What can we and TPD learn from the death of Michael Duncklee?

Michael Duncklee entered the world prematurely on February 25, 1986. Michael left the world prematurely, when he was shot and killed by Tucson Police Department officers on May 21, 2014, according to his family and friends.

On the night of May 21, 2014, Michael Duncklee was staying with friends in an apartment complex located at 3810 East Monte Vista Drive. Michael’s friend had been evicted days before, and the locks on the doors had been changed. Her boxed belongings remained inside for days after she received notice of the eviction.

Despite the eviction, the friend and Michael returned to the vacant apartment on occasion to steal some sleep.

According to Michael’s friend, she had reportedly been in contact with the landlord and was awaiting the arrival of money in order to move to Tennessee.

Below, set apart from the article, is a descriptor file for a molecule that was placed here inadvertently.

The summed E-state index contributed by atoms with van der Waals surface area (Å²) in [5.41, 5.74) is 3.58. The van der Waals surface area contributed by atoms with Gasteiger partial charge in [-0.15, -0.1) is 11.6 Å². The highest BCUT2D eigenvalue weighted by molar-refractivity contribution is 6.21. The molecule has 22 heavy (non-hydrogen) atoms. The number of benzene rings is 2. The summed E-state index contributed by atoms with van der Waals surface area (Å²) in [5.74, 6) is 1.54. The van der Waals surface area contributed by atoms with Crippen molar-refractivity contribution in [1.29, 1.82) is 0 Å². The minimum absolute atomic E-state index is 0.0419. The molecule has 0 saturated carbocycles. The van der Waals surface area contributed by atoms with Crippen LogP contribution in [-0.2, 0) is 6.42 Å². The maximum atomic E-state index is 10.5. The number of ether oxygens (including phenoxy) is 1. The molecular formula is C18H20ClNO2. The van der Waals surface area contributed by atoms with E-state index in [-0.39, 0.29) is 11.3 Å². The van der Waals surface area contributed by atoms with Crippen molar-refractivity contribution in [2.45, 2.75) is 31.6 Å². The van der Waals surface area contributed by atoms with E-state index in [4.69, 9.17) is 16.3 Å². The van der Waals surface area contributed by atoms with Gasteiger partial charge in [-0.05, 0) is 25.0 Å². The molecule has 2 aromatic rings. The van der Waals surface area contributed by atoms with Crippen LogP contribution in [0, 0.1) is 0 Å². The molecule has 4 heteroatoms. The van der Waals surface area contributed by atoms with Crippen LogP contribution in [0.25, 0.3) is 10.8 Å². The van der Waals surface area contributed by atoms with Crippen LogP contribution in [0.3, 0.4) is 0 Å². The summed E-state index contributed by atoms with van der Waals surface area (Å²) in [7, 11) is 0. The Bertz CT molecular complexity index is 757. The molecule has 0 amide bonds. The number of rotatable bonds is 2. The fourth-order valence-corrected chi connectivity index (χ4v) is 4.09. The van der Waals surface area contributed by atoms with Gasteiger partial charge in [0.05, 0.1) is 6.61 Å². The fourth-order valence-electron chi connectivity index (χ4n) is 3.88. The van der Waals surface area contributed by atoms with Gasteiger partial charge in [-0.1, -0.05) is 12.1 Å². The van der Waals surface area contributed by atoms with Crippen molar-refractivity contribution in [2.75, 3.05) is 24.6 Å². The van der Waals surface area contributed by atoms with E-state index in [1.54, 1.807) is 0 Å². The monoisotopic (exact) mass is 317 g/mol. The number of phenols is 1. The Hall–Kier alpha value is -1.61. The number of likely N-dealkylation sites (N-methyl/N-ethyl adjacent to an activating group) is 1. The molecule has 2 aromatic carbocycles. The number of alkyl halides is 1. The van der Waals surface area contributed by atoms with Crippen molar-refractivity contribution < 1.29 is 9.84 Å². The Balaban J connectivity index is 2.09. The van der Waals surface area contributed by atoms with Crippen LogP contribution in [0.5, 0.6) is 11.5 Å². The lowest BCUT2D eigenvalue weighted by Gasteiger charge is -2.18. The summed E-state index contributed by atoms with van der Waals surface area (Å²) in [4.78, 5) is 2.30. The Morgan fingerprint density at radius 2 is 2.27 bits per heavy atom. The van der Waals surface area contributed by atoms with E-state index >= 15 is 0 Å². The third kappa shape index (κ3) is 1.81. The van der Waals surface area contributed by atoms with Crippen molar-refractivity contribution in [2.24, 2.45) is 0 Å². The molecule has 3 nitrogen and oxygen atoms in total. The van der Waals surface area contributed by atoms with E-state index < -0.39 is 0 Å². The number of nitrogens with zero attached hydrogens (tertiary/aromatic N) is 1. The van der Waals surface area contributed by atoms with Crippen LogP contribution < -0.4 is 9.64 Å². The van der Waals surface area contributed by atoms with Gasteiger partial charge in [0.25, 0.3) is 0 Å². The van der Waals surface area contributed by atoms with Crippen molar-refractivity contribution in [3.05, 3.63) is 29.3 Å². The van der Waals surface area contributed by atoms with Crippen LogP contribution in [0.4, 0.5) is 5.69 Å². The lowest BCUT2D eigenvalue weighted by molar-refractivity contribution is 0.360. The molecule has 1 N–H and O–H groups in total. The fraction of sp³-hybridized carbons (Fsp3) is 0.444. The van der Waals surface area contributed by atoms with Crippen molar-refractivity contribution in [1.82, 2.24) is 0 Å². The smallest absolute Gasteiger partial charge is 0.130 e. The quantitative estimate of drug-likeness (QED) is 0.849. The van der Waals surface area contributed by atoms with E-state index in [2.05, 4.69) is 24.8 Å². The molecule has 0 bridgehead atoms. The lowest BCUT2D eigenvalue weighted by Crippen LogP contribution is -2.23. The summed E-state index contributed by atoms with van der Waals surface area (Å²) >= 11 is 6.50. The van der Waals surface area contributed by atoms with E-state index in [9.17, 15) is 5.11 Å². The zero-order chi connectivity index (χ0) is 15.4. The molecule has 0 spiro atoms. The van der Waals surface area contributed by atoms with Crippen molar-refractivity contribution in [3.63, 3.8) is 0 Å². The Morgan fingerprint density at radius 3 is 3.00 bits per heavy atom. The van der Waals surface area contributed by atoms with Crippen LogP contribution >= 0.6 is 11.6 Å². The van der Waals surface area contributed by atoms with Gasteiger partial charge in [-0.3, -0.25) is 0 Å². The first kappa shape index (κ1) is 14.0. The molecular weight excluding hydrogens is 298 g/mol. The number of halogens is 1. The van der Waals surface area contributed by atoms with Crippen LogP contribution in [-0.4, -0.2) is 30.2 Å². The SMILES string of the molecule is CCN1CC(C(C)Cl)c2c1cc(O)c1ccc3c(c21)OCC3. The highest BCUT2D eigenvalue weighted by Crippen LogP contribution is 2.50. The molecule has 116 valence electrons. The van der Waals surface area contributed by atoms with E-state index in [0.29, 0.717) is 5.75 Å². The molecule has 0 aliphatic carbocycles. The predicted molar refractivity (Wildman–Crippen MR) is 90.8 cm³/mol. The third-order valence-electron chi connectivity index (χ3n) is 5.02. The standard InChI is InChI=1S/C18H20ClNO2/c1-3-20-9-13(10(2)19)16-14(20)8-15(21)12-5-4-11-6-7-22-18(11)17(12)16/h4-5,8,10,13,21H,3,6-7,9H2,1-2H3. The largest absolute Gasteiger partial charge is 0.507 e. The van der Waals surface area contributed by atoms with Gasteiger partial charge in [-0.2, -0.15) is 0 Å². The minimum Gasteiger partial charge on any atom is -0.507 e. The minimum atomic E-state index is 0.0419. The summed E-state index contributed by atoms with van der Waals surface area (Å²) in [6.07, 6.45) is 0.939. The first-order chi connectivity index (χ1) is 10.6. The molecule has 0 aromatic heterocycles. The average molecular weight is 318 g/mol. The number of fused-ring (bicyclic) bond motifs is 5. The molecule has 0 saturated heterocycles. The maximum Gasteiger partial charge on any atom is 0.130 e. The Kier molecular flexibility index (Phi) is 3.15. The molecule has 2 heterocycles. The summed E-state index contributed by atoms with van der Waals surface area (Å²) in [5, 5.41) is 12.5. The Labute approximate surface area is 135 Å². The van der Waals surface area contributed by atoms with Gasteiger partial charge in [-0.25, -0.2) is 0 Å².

Michael had hoped to go with her.

He had given up any hope of a future in Tucson. He had tried to find work, but having been out of jail for only a few months, after serving a 7 month sentenced in the County Jail for possession, he had little chance of success. Being released in the 8th poorest metropolitan area in the country, offered few chances to build a new life to someone like Michael.

He had his demons no doubt. He drank and occasionally did meth to self-medicate the demons away. Michael’s demons did not cause him to physically harm others, according to his dad, Robert Michael Duncklee. Robert says that Michael’s demons tore constantly at Michael’s self-respect. And in the last few weeks of his life, Michael was lying and stealing from his family. He was losing the battle and a “geographic” was his answer.